Morton’s The Steakhouse is, of course, famous for its steaks. Founded in 1978 in Chicago by Arnie Morton and Klaus Fritsch, the steakhouse was established on a single, delightful interlude: Fritsch made a sample burger for Morton, who took a bite and realized that it was the best burger he had ever tasted. The reason for creating the restaurant might be simple, but the flavor profile of every plate is not.
Appetizers: Broiled Sea Scallops and Ahi Tuna Tower
The broiled sea scallops were perfectly cooked. The sear on both sides made the scallops golden, while the inside of the scallops was still translucent. The thickness of the scallops was well balanced by the crunchiness of the bacon wrapped around them. The bacon did not bring too much grease to the dish. The spicy chutney on the side really brought an appropriate amount of heat and combined well with the lemon that added a balancing kick.
The ahi tuna tower was well-cooked and tender, and the chips on the side brought the dish the crunch that the ahi tuna and the avocado could not have. A great way to enjoy the dish in a non-messy way is to break down the tower, crush the chips and mix the two together. The texture of the resulting mixture is incredible.
Soup: The French Onion
The french onion soup is a three-cheese soup containing both Gruyère and Emmental cheese in the broth and Comté cheese melted on top. The beef broth was rich and clear, and the thickness of the cheese was just right. The crouton in the middle was also soft and saturated with flavor.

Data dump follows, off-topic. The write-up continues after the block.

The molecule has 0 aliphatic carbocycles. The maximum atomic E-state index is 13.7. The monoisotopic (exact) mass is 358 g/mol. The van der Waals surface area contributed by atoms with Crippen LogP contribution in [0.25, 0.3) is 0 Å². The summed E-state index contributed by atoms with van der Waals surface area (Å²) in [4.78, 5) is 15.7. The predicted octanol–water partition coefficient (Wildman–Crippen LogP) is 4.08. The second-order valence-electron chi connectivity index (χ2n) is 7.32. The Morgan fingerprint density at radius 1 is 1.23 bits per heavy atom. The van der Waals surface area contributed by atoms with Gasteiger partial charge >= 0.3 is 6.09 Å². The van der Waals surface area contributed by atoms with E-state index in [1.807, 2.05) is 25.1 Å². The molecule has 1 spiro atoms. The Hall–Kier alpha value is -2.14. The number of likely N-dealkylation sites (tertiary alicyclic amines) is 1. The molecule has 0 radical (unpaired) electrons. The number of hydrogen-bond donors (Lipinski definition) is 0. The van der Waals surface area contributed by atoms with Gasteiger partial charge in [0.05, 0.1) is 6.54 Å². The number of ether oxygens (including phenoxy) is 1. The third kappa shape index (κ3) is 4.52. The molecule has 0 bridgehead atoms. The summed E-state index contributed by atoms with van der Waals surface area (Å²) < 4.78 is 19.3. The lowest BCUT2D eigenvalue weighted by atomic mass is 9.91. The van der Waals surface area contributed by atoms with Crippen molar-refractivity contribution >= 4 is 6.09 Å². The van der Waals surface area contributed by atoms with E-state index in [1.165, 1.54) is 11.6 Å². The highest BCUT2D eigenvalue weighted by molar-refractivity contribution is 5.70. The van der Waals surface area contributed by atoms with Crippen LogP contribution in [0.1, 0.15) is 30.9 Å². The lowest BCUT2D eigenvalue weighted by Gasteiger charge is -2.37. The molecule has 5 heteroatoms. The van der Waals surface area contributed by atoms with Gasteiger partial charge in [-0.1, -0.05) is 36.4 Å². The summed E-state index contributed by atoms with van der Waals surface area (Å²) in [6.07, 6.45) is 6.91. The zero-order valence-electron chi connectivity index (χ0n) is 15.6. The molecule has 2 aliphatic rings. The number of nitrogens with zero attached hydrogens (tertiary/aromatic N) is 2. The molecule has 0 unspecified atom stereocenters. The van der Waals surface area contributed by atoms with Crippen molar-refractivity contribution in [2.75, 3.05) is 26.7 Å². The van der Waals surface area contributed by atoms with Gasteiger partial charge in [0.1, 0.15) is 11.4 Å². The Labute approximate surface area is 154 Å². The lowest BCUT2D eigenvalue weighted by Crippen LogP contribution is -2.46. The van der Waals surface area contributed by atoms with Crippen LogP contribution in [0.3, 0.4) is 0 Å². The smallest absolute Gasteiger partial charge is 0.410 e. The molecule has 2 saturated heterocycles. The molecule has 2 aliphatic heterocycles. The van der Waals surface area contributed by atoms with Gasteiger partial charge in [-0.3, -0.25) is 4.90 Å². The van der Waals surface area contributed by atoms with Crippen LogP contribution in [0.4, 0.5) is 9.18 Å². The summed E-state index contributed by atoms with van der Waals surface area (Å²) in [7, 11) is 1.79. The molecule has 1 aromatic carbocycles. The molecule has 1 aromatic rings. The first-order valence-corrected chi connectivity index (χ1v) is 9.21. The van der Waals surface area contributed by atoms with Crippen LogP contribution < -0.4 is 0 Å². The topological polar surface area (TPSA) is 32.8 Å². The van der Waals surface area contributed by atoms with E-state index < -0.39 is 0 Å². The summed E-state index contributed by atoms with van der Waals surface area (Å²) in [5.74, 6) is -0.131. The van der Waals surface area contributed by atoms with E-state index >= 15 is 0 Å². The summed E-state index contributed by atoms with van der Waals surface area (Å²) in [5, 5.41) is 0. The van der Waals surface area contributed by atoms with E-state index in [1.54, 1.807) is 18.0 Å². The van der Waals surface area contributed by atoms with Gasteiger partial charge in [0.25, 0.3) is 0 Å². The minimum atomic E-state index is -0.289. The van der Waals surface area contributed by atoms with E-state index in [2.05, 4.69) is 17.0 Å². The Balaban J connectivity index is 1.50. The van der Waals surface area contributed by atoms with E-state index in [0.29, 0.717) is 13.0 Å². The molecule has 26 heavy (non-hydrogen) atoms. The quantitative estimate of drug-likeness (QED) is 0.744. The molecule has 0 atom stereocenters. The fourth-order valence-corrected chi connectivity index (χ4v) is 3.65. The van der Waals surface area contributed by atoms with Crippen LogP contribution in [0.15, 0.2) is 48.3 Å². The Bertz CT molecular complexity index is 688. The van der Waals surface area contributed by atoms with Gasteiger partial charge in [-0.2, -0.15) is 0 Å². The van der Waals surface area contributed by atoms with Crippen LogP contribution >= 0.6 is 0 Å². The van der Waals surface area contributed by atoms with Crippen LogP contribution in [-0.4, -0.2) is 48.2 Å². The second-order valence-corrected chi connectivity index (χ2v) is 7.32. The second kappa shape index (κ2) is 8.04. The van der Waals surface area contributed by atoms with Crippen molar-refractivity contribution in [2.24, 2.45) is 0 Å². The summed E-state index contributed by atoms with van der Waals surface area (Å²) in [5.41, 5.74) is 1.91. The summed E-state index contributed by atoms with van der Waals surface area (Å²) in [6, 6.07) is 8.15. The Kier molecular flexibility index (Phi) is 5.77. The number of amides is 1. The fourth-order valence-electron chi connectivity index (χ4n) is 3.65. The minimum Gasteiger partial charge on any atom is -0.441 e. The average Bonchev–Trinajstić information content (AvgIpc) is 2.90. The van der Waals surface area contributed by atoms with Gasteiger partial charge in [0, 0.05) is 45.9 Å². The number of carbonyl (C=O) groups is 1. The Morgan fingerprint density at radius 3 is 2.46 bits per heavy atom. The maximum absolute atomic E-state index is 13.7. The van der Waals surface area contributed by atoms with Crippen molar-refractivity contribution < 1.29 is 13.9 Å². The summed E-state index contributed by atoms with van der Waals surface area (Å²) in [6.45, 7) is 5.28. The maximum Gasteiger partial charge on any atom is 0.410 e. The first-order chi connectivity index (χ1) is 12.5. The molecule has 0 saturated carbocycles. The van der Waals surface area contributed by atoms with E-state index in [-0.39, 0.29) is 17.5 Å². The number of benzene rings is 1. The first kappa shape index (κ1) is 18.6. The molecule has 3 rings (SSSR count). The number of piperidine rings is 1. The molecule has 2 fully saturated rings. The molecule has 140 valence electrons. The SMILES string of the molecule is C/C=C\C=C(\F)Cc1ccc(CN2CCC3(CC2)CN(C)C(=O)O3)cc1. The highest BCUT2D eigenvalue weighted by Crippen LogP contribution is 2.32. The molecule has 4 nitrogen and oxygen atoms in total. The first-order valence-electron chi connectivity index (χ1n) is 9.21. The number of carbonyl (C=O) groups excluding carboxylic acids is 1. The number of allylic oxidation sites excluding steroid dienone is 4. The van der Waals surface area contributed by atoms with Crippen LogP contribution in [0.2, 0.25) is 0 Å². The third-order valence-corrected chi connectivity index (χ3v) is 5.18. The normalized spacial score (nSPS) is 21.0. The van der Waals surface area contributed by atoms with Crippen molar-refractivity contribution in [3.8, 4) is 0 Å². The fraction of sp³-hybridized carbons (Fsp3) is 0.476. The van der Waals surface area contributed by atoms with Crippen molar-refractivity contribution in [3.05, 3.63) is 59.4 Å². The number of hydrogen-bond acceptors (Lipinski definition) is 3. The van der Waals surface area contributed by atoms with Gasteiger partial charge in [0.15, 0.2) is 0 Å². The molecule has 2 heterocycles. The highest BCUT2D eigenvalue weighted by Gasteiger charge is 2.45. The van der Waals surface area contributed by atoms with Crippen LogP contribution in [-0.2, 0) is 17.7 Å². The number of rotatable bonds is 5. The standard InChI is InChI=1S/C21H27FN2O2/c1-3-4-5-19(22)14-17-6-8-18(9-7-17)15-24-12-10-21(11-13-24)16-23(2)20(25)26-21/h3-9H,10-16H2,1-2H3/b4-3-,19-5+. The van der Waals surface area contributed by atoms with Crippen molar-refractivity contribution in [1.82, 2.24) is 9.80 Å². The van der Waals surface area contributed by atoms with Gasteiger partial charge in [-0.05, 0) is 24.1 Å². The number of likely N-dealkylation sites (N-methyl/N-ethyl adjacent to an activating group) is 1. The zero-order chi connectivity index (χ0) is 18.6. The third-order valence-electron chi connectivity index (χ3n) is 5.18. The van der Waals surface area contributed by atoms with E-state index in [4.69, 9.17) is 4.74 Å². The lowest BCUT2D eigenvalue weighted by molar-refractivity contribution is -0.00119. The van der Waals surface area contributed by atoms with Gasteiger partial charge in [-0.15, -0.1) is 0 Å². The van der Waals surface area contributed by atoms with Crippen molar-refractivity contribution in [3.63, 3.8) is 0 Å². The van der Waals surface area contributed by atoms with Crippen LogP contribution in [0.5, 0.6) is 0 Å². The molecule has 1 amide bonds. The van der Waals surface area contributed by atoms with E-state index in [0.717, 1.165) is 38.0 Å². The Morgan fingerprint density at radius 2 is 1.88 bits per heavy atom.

Entreé: Filet Mignon
The dish did not have any embellishments except a tad of green. The char on the filet was even, and the filet was almost perfectly seared on all sides — just the bottom of the filet had a little bit of a pouched texture. The steak was very easy to cut through (a seemingly useless detail but essential to an enjoyable steak experience. If you spend a lot of effort to cut up the steak, most likely the steak is not as tender as it is supposed to be). The filet was a perfect medium: pink in the middle without any ruby color or blood. The steak was still juicy, but it was rested well so the juice of the steak was able to distribute inside the meat. If looked at closely, the “fiber” of the meat was beautiful.
Dessert: Crème Brûlée and Double Chocolate Mousse
A nice meal has to end on a good dessert, and these two desserts were definitely not disappointing. The crème brûlée was very well structured. The “brûlée” was just the right thickness and not too sweet. The texture of the custard was creamy and not at all lumpy. It also did not taste like it was right out of a fridge. The double chocolate mousse was the star of the evening. The mousse was not too airy and not too dense. The dessert had a bittersweet taste without either of the two flavors overwhelming the other. Overall, the chocolate mousse is definitely worth trying when you are dining at Morton’s.